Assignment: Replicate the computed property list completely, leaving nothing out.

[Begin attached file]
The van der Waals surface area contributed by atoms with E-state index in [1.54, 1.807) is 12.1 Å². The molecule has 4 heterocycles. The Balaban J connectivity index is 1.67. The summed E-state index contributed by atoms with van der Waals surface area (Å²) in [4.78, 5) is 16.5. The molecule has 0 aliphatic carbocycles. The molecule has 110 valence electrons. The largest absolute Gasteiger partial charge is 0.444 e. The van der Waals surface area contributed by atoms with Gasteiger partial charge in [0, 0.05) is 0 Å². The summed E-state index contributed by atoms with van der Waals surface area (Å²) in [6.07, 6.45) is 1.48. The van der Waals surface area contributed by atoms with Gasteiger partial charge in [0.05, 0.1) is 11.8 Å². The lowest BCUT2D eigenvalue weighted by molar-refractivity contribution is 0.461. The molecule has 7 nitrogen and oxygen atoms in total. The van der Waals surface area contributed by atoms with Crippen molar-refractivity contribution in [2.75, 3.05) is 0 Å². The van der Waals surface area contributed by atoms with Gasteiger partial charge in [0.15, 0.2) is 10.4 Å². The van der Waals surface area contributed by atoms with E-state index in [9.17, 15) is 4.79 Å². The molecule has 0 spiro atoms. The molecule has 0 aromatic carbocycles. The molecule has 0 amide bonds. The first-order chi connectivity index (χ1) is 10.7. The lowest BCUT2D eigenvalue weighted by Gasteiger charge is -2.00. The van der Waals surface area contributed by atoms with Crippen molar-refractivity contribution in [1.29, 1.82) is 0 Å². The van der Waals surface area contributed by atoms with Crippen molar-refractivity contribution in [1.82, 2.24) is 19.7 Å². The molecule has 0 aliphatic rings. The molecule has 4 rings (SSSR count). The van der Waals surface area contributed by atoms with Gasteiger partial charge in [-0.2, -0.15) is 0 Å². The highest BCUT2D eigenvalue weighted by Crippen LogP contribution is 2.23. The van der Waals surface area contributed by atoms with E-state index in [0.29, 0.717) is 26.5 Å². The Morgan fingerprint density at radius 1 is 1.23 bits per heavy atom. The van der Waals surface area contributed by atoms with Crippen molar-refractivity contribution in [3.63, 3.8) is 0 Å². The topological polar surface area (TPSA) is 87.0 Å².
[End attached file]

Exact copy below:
The van der Waals surface area contributed by atoms with E-state index in [1.54, 1.807) is 12.1 Å². The molecule has 4 heterocycles. The Balaban J connectivity index is 1.67. The summed E-state index contributed by atoms with van der Waals surface area (Å²) in [4.78, 5) is 16.5. The molecule has 0 aliphatic carbocycles. The molecule has 110 valence electrons. The largest absolute Gasteiger partial charge is 0.444 e. The van der Waals surface area contributed by atoms with Gasteiger partial charge in [0, 0.05) is 0 Å². The summed E-state index contributed by atoms with van der Waals surface area (Å²) in [6.07, 6.45) is 1.48. The van der Waals surface area contributed by atoms with Gasteiger partial charge in [0.05, 0.1) is 11.8 Å². The lowest BCUT2D eigenvalue weighted by molar-refractivity contribution is 0.461. The molecule has 7 nitrogen and oxygen atoms in total. The van der Waals surface area contributed by atoms with Crippen molar-refractivity contribution in [2.75, 3.05) is 0 Å². The van der Waals surface area contributed by atoms with Gasteiger partial charge in [0.15, 0.2) is 10.4 Å². The van der Waals surface area contributed by atoms with E-state index in [9.17, 15) is 4.79 Å². The molecule has 0 spiro atoms. The molecule has 0 aromatic carbocycles. The molecule has 0 amide bonds. The first-order chi connectivity index (χ1) is 10.7. The lowest BCUT2D eigenvalue weighted by Gasteiger charge is -2.00. The van der Waals surface area contributed by atoms with Crippen molar-refractivity contribution in [1.29, 1.82) is 0 Å². The van der Waals surface area contributed by atoms with Crippen molar-refractivity contribution in [1.82, 2.24) is 19.7 Å². The molecule has 0 aliphatic rings. The molecule has 4 rings (SSSR count). The van der Waals surface area contributed by atoms with Gasteiger partial charge in [-0.2, -0.15) is 0 Å². The highest BCUT2D eigenvalue weighted by Crippen LogP contribution is 2.23. The van der Waals surface area contributed by atoms with E-state index in [0.29, 0.717) is 26.5 Å². The Morgan fingerprint density at radius 1 is 1.23 bits per heavy atom. The van der Waals surface area contributed by atoms with Crippen molar-refractivity contribution in [3.63, 3.8) is 0 Å². The topological polar surface area (TPSA) is 87.0 Å².